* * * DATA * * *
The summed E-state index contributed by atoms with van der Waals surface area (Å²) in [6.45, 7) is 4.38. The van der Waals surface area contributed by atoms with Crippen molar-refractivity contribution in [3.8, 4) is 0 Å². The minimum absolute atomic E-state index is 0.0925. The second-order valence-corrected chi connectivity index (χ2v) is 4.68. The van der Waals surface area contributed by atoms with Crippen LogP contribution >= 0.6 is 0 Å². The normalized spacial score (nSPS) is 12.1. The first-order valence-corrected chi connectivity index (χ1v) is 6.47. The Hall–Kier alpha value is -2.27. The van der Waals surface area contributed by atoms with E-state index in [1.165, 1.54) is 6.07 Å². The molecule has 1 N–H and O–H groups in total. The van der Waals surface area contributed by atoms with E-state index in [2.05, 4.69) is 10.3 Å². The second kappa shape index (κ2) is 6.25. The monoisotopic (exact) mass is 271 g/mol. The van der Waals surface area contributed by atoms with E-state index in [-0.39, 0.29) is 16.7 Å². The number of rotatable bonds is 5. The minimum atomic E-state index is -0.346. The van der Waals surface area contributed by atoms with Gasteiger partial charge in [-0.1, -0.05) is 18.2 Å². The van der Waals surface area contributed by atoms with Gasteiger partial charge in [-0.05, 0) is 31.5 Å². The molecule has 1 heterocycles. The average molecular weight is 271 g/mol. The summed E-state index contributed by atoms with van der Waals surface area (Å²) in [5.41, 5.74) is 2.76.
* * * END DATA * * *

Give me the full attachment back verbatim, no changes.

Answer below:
The summed E-state index contributed by atoms with van der Waals surface area (Å²) in [6.45, 7) is 4.38. The van der Waals surface area contributed by atoms with Crippen molar-refractivity contribution in [3.8, 4) is 0 Å². The minimum absolute atomic E-state index is 0.0925. The second-order valence-corrected chi connectivity index (χ2v) is 4.68. The van der Waals surface area contributed by atoms with Crippen LogP contribution >= 0.6 is 0 Å². The normalized spacial score (nSPS) is 12.1. The first-order valence-corrected chi connectivity index (χ1v) is 6.47. The Hall–Kier alpha value is -2.27. The van der Waals surface area contributed by atoms with E-state index in [1.165, 1.54) is 6.07 Å². The molecule has 1 N–H and O–H groups in total. The van der Waals surface area contributed by atoms with E-state index in [2.05, 4.69) is 10.3 Å². The second kappa shape index (κ2) is 6.25. The monoisotopic (exact) mass is 271 g/mol. The van der Waals surface area contributed by atoms with E-state index in [-0.39, 0.29) is 16.7 Å². The number of rotatable bonds is 5. The minimum atomic E-state index is -0.346. The van der Waals surface area contributed by atoms with Gasteiger partial charge in [-0.1, -0.05) is 18.2 Å². The van der Waals surface area contributed by atoms with Gasteiger partial charge in [-0.05, 0) is 31.5 Å². The molecule has 1 heterocycles. The average molecular weight is 271 g/mol. The summed E-state index contributed by atoms with van der Waals surface area (Å²) in [5.41, 5.74) is 2.76.